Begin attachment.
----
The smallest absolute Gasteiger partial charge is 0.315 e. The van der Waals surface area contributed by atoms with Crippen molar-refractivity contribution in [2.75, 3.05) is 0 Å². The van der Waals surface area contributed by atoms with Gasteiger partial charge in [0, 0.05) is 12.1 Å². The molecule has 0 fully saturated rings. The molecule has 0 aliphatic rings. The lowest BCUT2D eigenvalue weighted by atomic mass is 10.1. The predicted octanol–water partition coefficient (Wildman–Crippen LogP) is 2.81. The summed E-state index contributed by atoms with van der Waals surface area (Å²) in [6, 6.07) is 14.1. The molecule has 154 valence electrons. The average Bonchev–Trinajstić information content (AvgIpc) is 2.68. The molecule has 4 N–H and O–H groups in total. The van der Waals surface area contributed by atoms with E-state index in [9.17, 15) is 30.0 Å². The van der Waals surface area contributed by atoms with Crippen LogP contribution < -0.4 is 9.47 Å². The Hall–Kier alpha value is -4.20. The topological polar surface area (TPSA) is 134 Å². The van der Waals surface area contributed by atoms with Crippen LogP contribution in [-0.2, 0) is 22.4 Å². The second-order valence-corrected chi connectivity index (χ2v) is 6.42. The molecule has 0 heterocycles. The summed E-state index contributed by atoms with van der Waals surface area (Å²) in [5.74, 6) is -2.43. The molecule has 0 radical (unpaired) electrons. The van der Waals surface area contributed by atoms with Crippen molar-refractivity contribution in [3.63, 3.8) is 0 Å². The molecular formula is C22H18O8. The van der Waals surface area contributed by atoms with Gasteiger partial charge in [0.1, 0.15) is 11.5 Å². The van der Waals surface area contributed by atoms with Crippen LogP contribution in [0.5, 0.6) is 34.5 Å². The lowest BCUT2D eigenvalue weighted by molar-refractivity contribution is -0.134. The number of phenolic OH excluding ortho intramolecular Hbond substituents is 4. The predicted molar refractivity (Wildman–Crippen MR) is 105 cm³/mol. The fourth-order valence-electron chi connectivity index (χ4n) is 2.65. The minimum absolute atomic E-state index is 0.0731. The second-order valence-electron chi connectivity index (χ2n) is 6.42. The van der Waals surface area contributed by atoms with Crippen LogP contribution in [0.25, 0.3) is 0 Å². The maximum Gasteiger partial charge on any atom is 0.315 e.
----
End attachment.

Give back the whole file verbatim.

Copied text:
The smallest absolute Gasteiger partial charge is 0.315 e. The van der Waals surface area contributed by atoms with Crippen molar-refractivity contribution in [2.75, 3.05) is 0 Å². The van der Waals surface area contributed by atoms with Gasteiger partial charge in [0, 0.05) is 12.1 Å². The molecule has 0 fully saturated rings. The molecule has 0 aliphatic rings. The lowest BCUT2D eigenvalue weighted by atomic mass is 10.1. The predicted octanol–water partition coefficient (Wildman–Crippen LogP) is 2.81. The summed E-state index contributed by atoms with van der Waals surface area (Å²) in [6, 6.07) is 14.1. The molecule has 154 valence electrons. The average Bonchev–Trinajstić information content (AvgIpc) is 2.68. The molecule has 4 N–H and O–H groups in total. The van der Waals surface area contributed by atoms with E-state index in [9.17, 15) is 30.0 Å². The van der Waals surface area contributed by atoms with Crippen LogP contribution < -0.4 is 9.47 Å². The Hall–Kier alpha value is -4.20. The topological polar surface area (TPSA) is 134 Å². The van der Waals surface area contributed by atoms with Crippen LogP contribution in [-0.2, 0) is 22.4 Å². The second-order valence-corrected chi connectivity index (χ2v) is 6.42. The molecule has 0 heterocycles. The summed E-state index contributed by atoms with van der Waals surface area (Å²) in [5.74, 6) is -2.43. The molecule has 0 radical (unpaired) electrons. The van der Waals surface area contributed by atoms with Crippen molar-refractivity contribution in [3.63, 3.8) is 0 Å². The molecular formula is C22H18O8. The van der Waals surface area contributed by atoms with Gasteiger partial charge in [0.1, 0.15) is 11.5 Å². The van der Waals surface area contributed by atoms with Crippen LogP contribution in [0.5, 0.6) is 34.5 Å². The lowest BCUT2D eigenvalue weighted by molar-refractivity contribution is -0.134. The number of phenolic OH excluding ortho intramolecular Hbond substituents is 4. The predicted molar refractivity (Wildman–Crippen MR) is 105 cm³/mol. The fourth-order valence-electron chi connectivity index (χ4n) is 2.65. The minimum absolute atomic E-state index is 0.0731. The second-order valence-electron chi connectivity index (χ2n) is 6.42. The van der Waals surface area contributed by atoms with Crippen LogP contribution in [0.25, 0.3) is 0 Å². The maximum Gasteiger partial charge on any atom is 0.315 e.